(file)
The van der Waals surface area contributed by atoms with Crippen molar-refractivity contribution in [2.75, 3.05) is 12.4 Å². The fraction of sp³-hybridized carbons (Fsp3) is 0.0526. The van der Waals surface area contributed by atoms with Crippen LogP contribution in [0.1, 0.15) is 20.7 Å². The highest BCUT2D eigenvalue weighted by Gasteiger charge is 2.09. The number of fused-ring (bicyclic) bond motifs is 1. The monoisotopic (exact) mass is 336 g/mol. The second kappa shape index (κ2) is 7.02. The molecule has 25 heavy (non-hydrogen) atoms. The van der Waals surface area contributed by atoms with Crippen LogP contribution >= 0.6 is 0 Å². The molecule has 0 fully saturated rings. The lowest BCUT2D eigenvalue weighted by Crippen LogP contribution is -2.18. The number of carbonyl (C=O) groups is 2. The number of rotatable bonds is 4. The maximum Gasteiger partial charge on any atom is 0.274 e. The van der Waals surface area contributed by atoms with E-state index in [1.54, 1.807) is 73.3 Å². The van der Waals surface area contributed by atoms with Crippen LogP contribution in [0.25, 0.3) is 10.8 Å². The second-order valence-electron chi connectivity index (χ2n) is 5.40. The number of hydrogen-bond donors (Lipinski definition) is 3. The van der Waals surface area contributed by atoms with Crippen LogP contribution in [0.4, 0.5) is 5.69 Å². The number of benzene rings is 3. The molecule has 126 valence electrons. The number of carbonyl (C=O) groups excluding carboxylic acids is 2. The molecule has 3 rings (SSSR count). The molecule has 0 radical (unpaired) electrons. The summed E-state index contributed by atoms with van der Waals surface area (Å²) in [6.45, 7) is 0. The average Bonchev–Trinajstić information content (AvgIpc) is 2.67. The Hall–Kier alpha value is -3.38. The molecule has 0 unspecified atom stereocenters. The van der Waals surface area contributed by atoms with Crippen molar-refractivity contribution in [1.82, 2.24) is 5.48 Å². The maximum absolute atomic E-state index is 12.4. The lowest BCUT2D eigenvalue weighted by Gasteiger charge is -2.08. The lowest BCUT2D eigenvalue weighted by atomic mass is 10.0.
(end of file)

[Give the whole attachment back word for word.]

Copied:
The van der Waals surface area contributed by atoms with Crippen molar-refractivity contribution in [2.75, 3.05) is 12.4 Å². The fraction of sp³-hybridized carbons (Fsp3) is 0.0526. The van der Waals surface area contributed by atoms with Crippen LogP contribution in [0.1, 0.15) is 20.7 Å². The highest BCUT2D eigenvalue weighted by Gasteiger charge is 2.09. The number of fused-ring (bicyclic) bond motifs is 1. The monoisotopic (exact) mass is 336 g/mol. The second kappa shape index (κ2) is 7.02. The molecule has 25 heavy (non-hydrogen) atoms. The van der Waals surface area contributed by atoms with Crippen LogP contribution >= 0.6 is 0 Å². The molecule has 0 fully saturated rings. The lowest BCUT2D eigenvalue weighted by Crippen LogP contribution is -2.18. The number of carbonyl (C=O) groups is 2. The number of rotatable bonds is 4. The maximum Gasteiger partial charge on any atom is 0.274 e. The van der Waals surface area contributed by atoms with E-state index in [1.54, 1.807) is 73.3 Å². The van der Waals surface area contributed by atoms with Crippen LogP contribution in [0.25, 0.3) is 10.8 Å². The second-order valence-electron chi connectivity index (χ2n) is 5.40. The number of hydrogen-bond donors (Lipinski definition) is 3. The van der Waals surface area contributed by atoms with Crippen LogP contribution in [0.4, 0.5) is 5.69 Å². The number of benzene rings is 3. The molecule has 126 valence electrons. The number of carbonyl (C=O) groups excluding carboxylic acids is 2. The molecule has 3 rings (SSSR count). The molecule has 0 radical (unpaired) electrons. The summed E-state index contributed by atoms with van der Waals surface area (Å²) in [6.45, 7) is 0. The average Bonchev–Trinajstić information content (AvgIpc) is 2.67. The Hall–Kier alpha value is -3.38. The molecule has 0 unspecified atom stereocenters. The van der Waals surface area contributed by atoms with Crippen molar-refractivity contribution in [1.82, 2.24) is 5.48 Å². The maximum absolute atomic E-state index is 12.4. The lowest BCUT2D eigenvalue weighted by Gasteiger charge is -2.08. The lowest BCUT2D eigenvalue weighted by atomic mass is 10.0.